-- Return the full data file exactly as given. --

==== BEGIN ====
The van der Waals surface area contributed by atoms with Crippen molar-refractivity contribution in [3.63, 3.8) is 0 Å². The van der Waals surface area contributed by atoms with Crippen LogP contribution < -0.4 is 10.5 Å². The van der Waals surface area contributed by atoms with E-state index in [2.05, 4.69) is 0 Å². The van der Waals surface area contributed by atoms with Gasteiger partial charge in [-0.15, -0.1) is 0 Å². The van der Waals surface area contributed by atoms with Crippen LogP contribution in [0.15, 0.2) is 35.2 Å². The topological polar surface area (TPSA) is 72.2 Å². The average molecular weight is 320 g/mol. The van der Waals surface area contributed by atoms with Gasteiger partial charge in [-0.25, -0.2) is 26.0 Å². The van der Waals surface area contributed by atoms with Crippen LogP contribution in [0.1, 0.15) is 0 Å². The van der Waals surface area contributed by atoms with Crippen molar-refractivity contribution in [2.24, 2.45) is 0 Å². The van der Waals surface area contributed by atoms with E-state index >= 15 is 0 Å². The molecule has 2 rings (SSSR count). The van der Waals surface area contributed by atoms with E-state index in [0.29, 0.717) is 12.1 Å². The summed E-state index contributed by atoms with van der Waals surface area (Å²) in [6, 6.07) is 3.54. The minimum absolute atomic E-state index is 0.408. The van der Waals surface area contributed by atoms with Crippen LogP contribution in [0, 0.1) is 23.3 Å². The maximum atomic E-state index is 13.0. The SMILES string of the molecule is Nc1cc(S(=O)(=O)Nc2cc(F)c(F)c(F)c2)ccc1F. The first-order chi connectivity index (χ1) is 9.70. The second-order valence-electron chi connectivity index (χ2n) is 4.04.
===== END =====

The van der Waals surface area contributed by atoms with Crippen molar-refractivity contribution in [3.63, 3.8) is 0 Å². The van der Waals surface area contributed by atoms with Crippen LogP contribution < -0.4 is 10.5 Å². The van der Waals surface area contributed by atoms with E-state index in [2.05, 4.69) is 0 Å². The van der Waals surface area contributed by atoms with Gasteiger partial charge in [-0.15, -0.1) is 0 Å². The van der Waals surface area contributed by atoms with Crippen LogP contribution in [0.15, 0.2) is 35.2 Å². The topological polar surface area (TPSA) is 72.2 Å². The average molecular weight is 320 g/mol. The van der Waals surface area contributed by atoms with Gasteiger partial charge in [-0.25, -0.2) is 26.0 Å². The van der Waals surface area contributed by atoms with Crippen LogP contribution in [0.1, 0.15) is 0 Å². The van der Waals surface area contributed by atoms with Crippen molar-refractivity contribution in [2.24, 2.45) is 0 Å². The van der Waals surface area contributed by atoms with E-state index >= 15 is 0 Å². The molecule has 2 rings (SSSR count). The van der Waals surface area contributed by atoms with E-state index in [0.29, 0.717) is 12.1 Å². The summed E-state index contributed by atoms with van der Waals surface area (Å²) in [6, 6.07) is 3.54. The minimum absolute atomic E-state index is 0.408. The van der Waals surface area contributed by atoms with Crippen LogP contribution in [0, 0.1) is 23.3 Å². The maximum atomic E-state index is 13.0. The SMILES string of the molecule is Nc1cc(S(=O)(=O)Nc2cc(F)c(F)c(F)c2)ccc1F. The first-order chi connectivity index (χ1) is 9.70. The second-order valence-electron chi connectivity index (χ2n) is 4.04.